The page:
How Twitter has Changed and Grown in Edmonton Since 2009
Mack Male, known online as Mastermaq, loves two things: Twitter and Edmonton. (I’m sure he loves other things. Just not enough to list them on his Twitter bio.)
With more than 11,500 followers on Twitter, Mack is one of the more connected Edmontonians on the microblogging platform—but you might be surprised to learn that he doesn’t even come close to cracking the top 25. And this is according to his own data: Mack’s been tracking the state of the Twittersphere in various Canadian cities, particularly Edmonton, for years. (Fun fact: Mack joined Twitter way, way, way before it was cool. He was one of the very first users.)
Tracking the most-followed Twitter users in Edmonton is cool. But it’s far from the only thing Mack tracks—he also tracks the most-listed, most-retweeted users, the most-used clients people tweet with, how many local tweets were replies, how many were replies to local users, and… about one million other metrics.
Now that this is Mack’s third year of tracking, it becomes very interesting to look back and see how Edmonton’s Twitter scene has changed and grown. In 2009, approximately 14,000 Edmontonians tweeted a total of 2.4 million times. Last year, about 46,000 users tweeted more than 11 million times. And who isn’t interested to learn that the average percent of tweets in Edmonton are “twooshes”—tweets that fill up the entire 140-character limit—has remained very stable for three years? (It’s about 3.5%.)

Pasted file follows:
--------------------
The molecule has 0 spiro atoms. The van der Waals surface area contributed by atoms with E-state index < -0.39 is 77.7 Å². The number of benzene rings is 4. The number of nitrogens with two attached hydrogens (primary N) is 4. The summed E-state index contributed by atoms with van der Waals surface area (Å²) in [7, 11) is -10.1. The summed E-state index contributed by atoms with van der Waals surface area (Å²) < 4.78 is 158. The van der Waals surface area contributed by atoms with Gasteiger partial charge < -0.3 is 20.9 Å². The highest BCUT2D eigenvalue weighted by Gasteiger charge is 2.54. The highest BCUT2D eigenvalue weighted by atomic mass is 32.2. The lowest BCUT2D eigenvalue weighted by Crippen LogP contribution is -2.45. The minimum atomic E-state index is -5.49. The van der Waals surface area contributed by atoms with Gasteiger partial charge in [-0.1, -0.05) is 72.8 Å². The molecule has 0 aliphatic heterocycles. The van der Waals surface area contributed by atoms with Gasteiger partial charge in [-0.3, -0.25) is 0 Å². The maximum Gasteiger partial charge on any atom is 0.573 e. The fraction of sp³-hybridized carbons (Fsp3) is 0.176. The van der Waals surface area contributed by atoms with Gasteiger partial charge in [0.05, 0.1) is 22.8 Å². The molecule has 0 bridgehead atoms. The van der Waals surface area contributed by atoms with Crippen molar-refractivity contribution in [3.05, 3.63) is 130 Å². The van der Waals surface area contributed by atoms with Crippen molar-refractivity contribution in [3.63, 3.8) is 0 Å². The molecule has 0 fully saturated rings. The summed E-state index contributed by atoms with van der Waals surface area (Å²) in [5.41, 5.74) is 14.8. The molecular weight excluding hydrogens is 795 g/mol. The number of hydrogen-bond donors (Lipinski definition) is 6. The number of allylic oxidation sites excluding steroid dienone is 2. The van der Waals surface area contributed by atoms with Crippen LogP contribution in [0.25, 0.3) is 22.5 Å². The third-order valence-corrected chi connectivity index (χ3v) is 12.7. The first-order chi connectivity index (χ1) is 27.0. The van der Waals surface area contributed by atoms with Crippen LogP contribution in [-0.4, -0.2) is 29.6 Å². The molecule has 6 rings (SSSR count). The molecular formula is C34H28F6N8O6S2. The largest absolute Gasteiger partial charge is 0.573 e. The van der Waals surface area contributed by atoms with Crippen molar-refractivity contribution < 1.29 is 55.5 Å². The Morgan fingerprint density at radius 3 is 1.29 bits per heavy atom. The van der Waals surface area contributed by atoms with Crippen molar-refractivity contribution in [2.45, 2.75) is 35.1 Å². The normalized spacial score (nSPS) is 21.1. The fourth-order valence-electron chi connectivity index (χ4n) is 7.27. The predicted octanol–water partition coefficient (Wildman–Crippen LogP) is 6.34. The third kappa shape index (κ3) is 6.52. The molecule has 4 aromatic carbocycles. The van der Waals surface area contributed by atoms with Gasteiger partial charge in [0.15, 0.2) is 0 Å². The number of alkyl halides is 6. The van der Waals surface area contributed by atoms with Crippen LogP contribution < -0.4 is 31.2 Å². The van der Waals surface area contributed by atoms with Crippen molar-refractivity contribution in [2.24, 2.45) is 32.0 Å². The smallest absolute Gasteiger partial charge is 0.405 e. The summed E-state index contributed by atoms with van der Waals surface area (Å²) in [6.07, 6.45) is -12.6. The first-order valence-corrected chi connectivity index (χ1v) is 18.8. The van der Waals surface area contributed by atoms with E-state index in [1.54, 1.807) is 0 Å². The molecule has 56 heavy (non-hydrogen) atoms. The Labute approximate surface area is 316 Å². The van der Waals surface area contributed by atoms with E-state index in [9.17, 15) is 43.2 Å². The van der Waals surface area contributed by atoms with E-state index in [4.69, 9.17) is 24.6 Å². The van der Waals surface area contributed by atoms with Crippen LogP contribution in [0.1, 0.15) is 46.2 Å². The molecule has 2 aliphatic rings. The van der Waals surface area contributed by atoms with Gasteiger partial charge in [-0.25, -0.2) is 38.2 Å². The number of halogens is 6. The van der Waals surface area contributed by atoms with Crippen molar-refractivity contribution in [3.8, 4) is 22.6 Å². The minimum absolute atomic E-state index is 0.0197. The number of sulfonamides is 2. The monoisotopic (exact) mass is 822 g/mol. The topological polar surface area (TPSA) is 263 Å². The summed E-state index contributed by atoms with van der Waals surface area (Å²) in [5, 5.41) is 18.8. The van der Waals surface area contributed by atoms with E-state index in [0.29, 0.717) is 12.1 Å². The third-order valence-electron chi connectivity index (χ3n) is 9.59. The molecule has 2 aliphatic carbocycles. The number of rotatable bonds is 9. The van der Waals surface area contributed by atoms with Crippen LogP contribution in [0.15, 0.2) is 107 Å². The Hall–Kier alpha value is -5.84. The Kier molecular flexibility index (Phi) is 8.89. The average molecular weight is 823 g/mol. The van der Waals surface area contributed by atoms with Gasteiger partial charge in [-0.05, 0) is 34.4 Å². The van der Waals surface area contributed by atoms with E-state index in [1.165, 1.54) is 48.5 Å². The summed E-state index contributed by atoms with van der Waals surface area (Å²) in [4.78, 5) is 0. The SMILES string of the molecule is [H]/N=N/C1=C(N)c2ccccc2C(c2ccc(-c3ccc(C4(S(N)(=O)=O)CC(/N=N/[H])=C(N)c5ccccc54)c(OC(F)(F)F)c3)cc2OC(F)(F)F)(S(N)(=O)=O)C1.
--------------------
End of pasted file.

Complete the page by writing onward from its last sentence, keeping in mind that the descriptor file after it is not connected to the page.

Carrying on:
Edmontonians tweet more on Wednesdays than any other day, and they tweet the most at about 10pm. The most-followed local is Taylor Hall—the Edmonton Oilers player has over 150,000 followers. And the city is one of the most locally engaged in Canada, with roughly 6% of all tweets including the #yeg or related hashtags. This is considerably higher than most other hubs, including major cities such as Ottawa, where less than 1% of tweets use #yow.
There’s still tons more insight from Mack that I haven’t covered here, so check out his blog post, which conveniently links back to his 2010 and 2009 recaps. Oh, and follow him on Twitter—he deserves to crack the top 25 next year.